As one of the most-loved, longest-running shows at Just For Laughs, every edition of The Nasty Show comes with bigger shoes to fill. Not one to shy away from expectations, host Ari Shaffir opened the show—featuring Robert Kelly, Jimmy Carr, Yamaneika Saunders, Godfrey and Big Jay Oakerson — with a bible story, an intriguing, attention grabbing choice to start to off a show that was sure to take the audience even further from God than we were when we started.
The show was full of laugh-out-loud shocking moments – Yamaneika Saunders’ anecdotes about being 39 and single, getting jealous at the romantic dedication of a pedophile who drove 12 hours to see a child on To Catch A Predator, were matched only by Big Jay Oakerson’s disappointment at his daughters’ inevitable failure to turn out as a lesbian and his ruminations on his biggest fear (Hint: It’s not death or public speaking).
Robert Kelly had a lot to say on the subject of aging, from learning to hate your friends to rationing your remaining summers when you realize that you aren’t going to live forever. He says that he has a solid 30 left, and they are rapidly counting down. Considering that in Montreal, summer this year started very late, and has been mostly rain, I’d say that whatever I estimate my own years of remaining summer to be are probably overly optimistic.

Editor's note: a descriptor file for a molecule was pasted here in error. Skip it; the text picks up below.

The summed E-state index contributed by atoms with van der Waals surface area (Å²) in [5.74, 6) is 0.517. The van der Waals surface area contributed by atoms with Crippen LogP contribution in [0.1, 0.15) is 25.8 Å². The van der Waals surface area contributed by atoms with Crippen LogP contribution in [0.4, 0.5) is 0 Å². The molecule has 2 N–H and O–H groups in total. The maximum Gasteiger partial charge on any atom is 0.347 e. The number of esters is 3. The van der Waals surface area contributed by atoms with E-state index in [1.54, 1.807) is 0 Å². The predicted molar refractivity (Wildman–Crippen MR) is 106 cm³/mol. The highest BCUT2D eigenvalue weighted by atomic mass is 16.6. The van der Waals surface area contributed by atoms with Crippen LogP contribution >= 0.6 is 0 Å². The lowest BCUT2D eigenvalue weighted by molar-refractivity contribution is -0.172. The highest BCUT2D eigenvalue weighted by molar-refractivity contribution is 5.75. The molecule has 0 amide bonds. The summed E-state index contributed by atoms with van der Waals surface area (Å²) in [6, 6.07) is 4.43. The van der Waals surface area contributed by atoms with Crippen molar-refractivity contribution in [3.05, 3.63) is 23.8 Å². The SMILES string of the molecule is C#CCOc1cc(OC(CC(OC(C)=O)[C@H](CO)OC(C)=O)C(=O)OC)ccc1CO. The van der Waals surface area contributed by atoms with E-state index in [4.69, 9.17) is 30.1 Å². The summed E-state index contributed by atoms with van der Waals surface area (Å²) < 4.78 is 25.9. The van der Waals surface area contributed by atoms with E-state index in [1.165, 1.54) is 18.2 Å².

Gofrey certainly stole the show in terms of physical comedy. His demonstration-laden observations on the admirable confidence of Creepy Dudes, and ruminations on ‘the one time it must have worked’ was even better than his rendition of Melania Trump. Surprisingly, this was the only set where the current state of American politics came up at all.
Jimmy Carr read most of his jokes, which made him feel a bit less engaged with the audience than the other performers. However, his jokes were much more Montreal-centric than those of the other comedians, so it did feel like more of a personalized performance. Of all the dicks, butts, talk of underage girls, and general Nastiness of The Nasty Show, the only thing that seemed to cross the line for this audience was when Carr made a few jokes at the expense of Montreal patron saint Céline Dion. Stay classy, Montreal!
The spirit of the times nowadays is to police ourselves over sensitive topics.
We’re used to making sure that anything that we say, or that could possibly be construed from our actions, is as inoffensive as possible. Though this is important, it’s also important to remember that we can make fun of ourselves.
In this way, The Nasty Show is surprisingly refreshing. I had almost forgotten that we could flip the script and joke about the negative aspects that connect us, bridging the gap over otherwise untouchable waters. There’s a reason this one’s a classic.
The Nasty Show runs until July 29th at Metropolis as part of Just For Laughs. Tickets available through hahaha.com
* Featured image of Ari Shaffir by Nicolas Abou, courtesy Just for Laughs